She loaded the shotgun with shaking hands, keeping the box of shells close, and sticking a few in her pocket just in case. She looked down at the bed, where her young daughter slept, then at the ring on her left hand. It was 10 years today, and she took a moment to reflect on the previous decade.
She thought of those early days in their old apartment, learning to live together, struggling to pay the bills and make their rent. They'd been so young then, barely out of college, but they'd just been so in love.
She remembered her husband's first "real" job, the one that allowed them to save for the down payment on their house, and all they went through before finally finding the right one.
She reflected on the bad year, when their marriage had almost come apart, and of the year that followed, when they worked so hard to put it back together.
She smiled down at her sleeping daughter, who would turn 5 in a couple of weeks, and thought of the joy she had brought to their marriage, and the sense of completion she gave them as a family.
Images floated through her mind; memories of family vacations, barbecues, parties, holidays... all the wonderful times spent with the love of her life.
A sound brought her out of her reverie with a start. It was a loud banging from outside, and it sounded like the front door.
She swore, gripping the gun tighter. They'd been so careful not to show any signs that the house was occupied. No lights, little movement, hardly any sound... She'd hoped they could last the night, and that none of those poor souls would notice they were there.
But then her husband had left the house. He was determined to get them to safety, no matter what. Tears filled her eyes and rolled down her cheeks. If only he'd stayed, instead of trying to get to the car. He didn't think he'd be noticed going around to the garage, as most of them had moved away toward the center of town, where the mayor had foolishly gathered everyone. It should have only taken a few moments, then they all could have piled in and driven away, presumably to safety. But he'd been gone 20 minutes now, and she knew he wouldn't be coming back with the car. She desperately prayed he wouldn't come back at all.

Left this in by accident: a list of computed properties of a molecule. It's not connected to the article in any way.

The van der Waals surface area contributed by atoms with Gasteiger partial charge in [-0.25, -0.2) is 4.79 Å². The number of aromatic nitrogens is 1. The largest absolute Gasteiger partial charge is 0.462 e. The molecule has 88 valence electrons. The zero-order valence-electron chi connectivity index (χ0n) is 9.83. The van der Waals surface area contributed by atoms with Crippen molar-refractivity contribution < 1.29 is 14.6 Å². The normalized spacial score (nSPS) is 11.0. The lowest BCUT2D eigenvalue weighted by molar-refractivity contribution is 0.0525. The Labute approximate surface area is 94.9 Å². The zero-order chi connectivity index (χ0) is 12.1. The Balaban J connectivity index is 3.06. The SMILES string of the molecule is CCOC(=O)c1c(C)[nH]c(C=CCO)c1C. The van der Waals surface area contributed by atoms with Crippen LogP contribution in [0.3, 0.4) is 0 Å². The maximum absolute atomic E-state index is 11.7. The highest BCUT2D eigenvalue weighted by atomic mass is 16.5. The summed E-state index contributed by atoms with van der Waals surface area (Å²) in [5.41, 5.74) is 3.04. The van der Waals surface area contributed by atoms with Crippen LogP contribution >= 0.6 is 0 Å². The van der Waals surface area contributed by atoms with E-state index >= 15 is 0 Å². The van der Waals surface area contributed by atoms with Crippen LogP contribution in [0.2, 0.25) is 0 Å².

She grit her teeth. He should have stayed. They would have been safe if he had stayed. But no, he just had to play the hero. And now...
There was a crash, and she knew the front door had been broken in. Her daughter woke up then and clutched at her mother as heavy shuffling footsteps made their way up the stairs. She raised the gun to her shoulder, sighting down the barrel as the knob on the bedroom door turned.
The door flung open, and her husband lurched into the room, a guttural moan escaping his swollen blue lips as he lurched toward his family, seeking nourishment.
The gun kicked against her shoulder, bruising it, as her husband's head exploded in a shower of putrefied flesh and bone. Her daughter screamed and began to cry, but she kept her head, reloading the gun and stuffing the box of shells into her backpack. She grabbed her bag and the one they'd packed for their daughter. They'd have to run, but if they were lucky, they might make it to the car before the others heard the shot and came around. She knew there was at least one other out there, perhaps already in the house, so she cocked the gun and kept it ready, her daughter clutching at her skirts as they walked toward the door. It occurred to her then that if her husband had taken the gun, his plan might have worked, but he'd insisted she keep it. Just in case.
She spared a final teary-eyed glance for the headless, twitching corpse of the man who'd shared the last 10 years of her life, trying to keep her daughter from seeing too much of him, speaking her last farewell as they left the room.
"Happy Anniversary, sweetheart."